And insurance doesn’t want to cover anything. Some PT is all. Ughhh. I feel like we’re an untapped market. 

 

Post # 23
Member
9318 posts
Buzzing Beekeeper
  • Wedding: November 2010

sweatergal007 :  

The surgeon I have now whom I love is in my new state, not in California.

But, I can point you to a good one if you don’t mind a road trip to Palm Springs, Maria Lombardo.

 

Home

 

 

 

Post # 24
Member
1555 posts
Bumble bee
  • Wedding: October 2017

browneyedgirl24 :  Surprisingly not bad! I cried in fear when they told me they don’t use IV sedation for that procedure anymore. When I got my wisdom teeth out, the surgery itself was no big deal, because I had an IV. For gum grafts, they’ll give you anxiety meds pre-procedure if you want, but other than that it’s all local, not even gas. I was prescribed 3 mg Ativan pre-procedure, which ensured I don’t remember much. Local during the procedure meant I felt nothing during. The recovery was so easy that I didn’t even take the hardcore pain meds I was given and just took the prescribed Motrin. My periodontist was highly recommended and has 5 star ratings on every review site, and they caught my recession early, so I think all of that contributed.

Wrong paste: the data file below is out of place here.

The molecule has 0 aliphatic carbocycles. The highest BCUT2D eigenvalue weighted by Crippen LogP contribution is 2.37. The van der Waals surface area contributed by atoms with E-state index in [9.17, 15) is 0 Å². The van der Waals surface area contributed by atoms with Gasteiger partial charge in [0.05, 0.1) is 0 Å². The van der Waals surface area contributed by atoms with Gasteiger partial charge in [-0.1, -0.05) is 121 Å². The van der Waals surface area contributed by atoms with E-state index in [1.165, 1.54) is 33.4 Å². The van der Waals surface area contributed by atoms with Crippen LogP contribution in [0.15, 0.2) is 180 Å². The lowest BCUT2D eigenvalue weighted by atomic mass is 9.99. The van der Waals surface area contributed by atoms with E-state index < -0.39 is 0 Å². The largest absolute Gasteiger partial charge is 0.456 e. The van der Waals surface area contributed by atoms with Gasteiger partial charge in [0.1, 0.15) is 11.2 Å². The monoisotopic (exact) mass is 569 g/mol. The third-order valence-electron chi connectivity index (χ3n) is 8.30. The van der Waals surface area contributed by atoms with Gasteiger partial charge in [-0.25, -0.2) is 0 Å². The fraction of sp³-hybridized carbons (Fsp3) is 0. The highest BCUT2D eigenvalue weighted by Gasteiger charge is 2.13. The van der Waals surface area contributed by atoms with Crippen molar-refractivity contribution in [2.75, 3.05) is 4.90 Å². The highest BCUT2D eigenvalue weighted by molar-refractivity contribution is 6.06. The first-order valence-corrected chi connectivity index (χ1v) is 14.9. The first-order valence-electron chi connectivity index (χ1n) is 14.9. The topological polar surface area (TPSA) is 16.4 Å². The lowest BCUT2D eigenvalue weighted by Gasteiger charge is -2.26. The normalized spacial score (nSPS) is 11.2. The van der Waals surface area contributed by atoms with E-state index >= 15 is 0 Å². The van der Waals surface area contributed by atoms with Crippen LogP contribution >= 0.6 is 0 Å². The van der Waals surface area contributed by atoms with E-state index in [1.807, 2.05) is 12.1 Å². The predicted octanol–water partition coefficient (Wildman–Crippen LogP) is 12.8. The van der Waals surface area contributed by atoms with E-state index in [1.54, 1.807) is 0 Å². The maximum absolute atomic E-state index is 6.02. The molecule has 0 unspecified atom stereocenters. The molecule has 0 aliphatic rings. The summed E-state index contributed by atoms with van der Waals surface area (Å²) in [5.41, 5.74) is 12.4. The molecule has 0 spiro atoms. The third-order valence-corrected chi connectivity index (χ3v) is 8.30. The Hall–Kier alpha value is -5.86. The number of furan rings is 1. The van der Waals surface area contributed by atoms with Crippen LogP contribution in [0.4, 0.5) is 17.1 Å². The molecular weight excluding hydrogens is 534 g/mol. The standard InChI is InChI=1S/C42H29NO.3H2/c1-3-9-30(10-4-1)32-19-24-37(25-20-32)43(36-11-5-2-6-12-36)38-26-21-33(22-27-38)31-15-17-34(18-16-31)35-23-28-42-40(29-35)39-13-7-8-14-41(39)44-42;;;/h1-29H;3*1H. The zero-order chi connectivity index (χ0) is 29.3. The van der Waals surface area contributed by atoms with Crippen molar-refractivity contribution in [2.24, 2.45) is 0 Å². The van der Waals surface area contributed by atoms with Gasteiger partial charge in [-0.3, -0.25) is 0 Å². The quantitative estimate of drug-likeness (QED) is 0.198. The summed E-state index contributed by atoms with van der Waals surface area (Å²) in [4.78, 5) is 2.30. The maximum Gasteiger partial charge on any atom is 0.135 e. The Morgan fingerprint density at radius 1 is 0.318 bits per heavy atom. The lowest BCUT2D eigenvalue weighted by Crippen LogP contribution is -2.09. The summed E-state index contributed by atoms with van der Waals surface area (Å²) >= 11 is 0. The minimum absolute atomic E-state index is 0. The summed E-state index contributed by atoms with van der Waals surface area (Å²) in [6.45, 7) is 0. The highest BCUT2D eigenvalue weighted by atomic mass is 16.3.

Things that I would check from a periodontist to ensure it’s smooth sailing. 

1. Make sure they use periodontal dressings for the graft site. This made recovery easy, prevented  temperature sensitivity, and prevented my accidentally dislodging the graft or stitches. When they took it off at my first post-op appointment 12 days later, the site was entirely healed over due to this dressing. 

2. Make sure they use stents for the donor site. This made recovery and eating after surgery so much easier. 

3. Have lots of mushy foods and drinkable meals ready. I couldn’t eat solid food for the first week, couldn’t bite into anything or eat harder/firmer food for the next week. By the third week I could eat normally and got a burger!